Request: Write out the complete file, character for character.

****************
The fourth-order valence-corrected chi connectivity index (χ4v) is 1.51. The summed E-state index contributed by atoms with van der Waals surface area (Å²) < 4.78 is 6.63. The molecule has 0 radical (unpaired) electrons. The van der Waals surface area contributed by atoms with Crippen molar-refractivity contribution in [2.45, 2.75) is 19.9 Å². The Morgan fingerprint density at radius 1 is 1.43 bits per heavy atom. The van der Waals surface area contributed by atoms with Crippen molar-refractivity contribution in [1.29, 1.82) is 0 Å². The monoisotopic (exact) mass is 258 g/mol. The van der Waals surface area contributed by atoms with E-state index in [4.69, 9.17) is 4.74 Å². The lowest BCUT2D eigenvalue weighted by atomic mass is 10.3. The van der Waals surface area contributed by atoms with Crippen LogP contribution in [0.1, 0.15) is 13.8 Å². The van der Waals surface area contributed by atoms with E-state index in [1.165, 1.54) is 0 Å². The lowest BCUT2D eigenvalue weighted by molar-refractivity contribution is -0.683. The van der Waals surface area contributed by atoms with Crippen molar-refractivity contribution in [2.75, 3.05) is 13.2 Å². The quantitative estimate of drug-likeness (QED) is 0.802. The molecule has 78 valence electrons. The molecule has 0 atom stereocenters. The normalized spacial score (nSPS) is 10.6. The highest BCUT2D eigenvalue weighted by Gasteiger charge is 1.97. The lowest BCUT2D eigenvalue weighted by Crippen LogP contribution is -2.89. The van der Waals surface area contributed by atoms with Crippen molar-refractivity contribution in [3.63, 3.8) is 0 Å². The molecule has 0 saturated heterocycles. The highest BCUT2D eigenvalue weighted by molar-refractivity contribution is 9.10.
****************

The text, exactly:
The fourth-order valence-corrected chi connectivity index (χ4v) is 1.51. The summed E-state index contributed by atoms with van der Waals surface area (Å²) < 4.78 is 6.63. The molecule has 0 radical (unpaired) electrons. The van der Waals surface area contributed by atoms with Crippen molar-refractivity contribution in [2.45, 2.75) is 19.9 Å². The Morgan fingerprint density at radius 1 is 1.43 bits per heavy atom. The van der Waals surface area contributed by atoms with Crippen molar-refractivity contribution in [1.29, 1.82) is 0 Å². The monoisotopic (exact) mass is 258 g/mol. The van der Waals surface area contributed by atoms with E-state index in [4.69, 9.17) is 4.74 Å². The lowest BCUT2D eigenvalue weighted by atomic mass is 10.3. The van der Waals surface area contributed by atoms with Crippen LogP contribution in [0.1, 0.15) is 13.8 Å². The van der Waals surface area contributed by atoms with E-state index in [1.165, 1.54) is 0 Å². The lowest BCUT2D eigenvalue weighted by molar-refractivity contribution is -0.683. The van der Waals surface area contributed by atoms with Crippen molar-refractivity contribution in [2.75, 3.05) is 13.2 Å². The quantitative estimate of drug-likeness (QED) is 0.802. The molecule has 78 valence electrons. The molecule has 0 atom stereocenters. The normalized spacial score (nSPS) is 10.6. The highest BCUT2D eigenvalue weighted by Gasteiger charge is 1.97. The lowest BCUT2D eigenvalue weighted by Crippen LogP contribution is -2.89. The van der Waals surface area contributed by atoms with Crippen molar-refractivity contribution in [3.63, 3.8) is 0 Å². The molecule has 0 saturated heterocycles. The highest BCUT2D eigenvalue weighted by molar-refractivity contribution is 9.10.